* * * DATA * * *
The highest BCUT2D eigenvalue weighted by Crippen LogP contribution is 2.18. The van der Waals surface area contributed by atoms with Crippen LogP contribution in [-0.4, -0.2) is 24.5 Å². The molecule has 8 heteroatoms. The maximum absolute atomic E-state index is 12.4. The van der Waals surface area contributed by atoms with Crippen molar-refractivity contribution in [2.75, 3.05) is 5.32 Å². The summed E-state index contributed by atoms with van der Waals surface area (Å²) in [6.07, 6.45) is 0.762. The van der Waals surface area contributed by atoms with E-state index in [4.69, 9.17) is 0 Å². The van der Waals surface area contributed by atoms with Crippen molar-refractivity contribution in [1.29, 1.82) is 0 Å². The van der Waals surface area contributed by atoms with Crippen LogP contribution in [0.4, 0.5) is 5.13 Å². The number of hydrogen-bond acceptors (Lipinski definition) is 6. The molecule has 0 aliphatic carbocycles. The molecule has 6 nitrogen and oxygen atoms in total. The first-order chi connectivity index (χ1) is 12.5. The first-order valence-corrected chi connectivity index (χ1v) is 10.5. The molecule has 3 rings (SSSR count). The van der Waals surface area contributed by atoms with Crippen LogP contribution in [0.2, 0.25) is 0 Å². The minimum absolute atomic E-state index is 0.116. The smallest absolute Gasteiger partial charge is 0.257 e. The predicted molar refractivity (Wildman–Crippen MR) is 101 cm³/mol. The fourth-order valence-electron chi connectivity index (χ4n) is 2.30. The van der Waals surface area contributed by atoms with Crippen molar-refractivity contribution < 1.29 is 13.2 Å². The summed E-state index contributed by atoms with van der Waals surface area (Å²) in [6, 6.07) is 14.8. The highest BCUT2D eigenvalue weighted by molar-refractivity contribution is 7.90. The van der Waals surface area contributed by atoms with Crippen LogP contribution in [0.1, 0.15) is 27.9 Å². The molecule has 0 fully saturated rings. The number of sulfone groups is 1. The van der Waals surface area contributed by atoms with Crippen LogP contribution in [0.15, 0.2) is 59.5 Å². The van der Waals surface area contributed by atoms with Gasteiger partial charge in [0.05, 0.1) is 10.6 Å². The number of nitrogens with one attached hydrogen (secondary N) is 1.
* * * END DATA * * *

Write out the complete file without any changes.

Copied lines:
The highest BCUT2D eigenvalue weighted by Crippen LogP contribution is 2.18. The van der Waals surface area contributed by atoms with Crippen LogP contribution in [-0.4, -0.2) is 24.5 Å². The molecule has 8 heteroatoms. The maximum absolute atomic E-state index is 12.4. The van der Waals surface area contributed by atoms with Crippen molar-refractivity contribution in [2.75, 3.05) is 5.32 Å². The summed E-state index contributed by atoms with van der Waals surface area (Å²) in [6.07, 6.45) is 0.762. The van der Waals surface area contributed by atoms with E-state index in [4.69, 9.17) is 0 Å². The van der Waals surface area contributed by atoms with Crippen molar-refractivity contribution in [1.29, 1.82) is 0 Å². The van der Waals surface area contributed by atoms with Crippen LogP contribution in [0.4, 0.5) is 5.13 Å². The number of hydrogen-bond acceptors (Lipinski definition) is 6. The molecule has 0 aliphatic carbocycles. The molecule has 6 nitrogen and oxygen atoms in total. The first-order chi connectivity index (χ1) is 12.5. The first-order valence-corrected chi connectivity index (χ1v) is 10.5. The molecule has 3 rings (SSSR count). The van der Waals surface area contributed by atoms with Crippen LogP contribution in [0.2, 0.25) is 0 Å². The minimum absolute atomic E-state index is 0.116. The smallest absolute Gasteiger partial charge is 0.257 e. The predicted molar refractivity (Wildman–Crippen MR) is 101 cm³/mol. The fourth-order valence-electron chi connectivity index (χ4n) is 2.30. The van der Waals surface area contributed by atoms with Crippen molar-refractivity contribution < 1.29 is 13.2 Å². The summed E-state index contributed by atoms with van der Waals surface area (Å²) in [6, 6.07) is 14.8. The highest BCUT2D eigenvalue weighted by molar-refractivity contribution is 7.90. The van der Waals surface area contributed by atoms with Crippen LogP contribution in [0.1, 0.15) is 27.9 Å². The molecule has 0 fully saturated rings. The number of sulfone groups is 1. The van der Waals surface area contributed by atoms with Crippen LogP contribution in [0.15, 0.2) is 59.5 Å². The van der Waals surface area contributed by atoms with Gasteiger partial charge in [0.05, 0.1) is 10.6 Å². The number of nitrogens with one attached hydrogen (secondary N) is 1.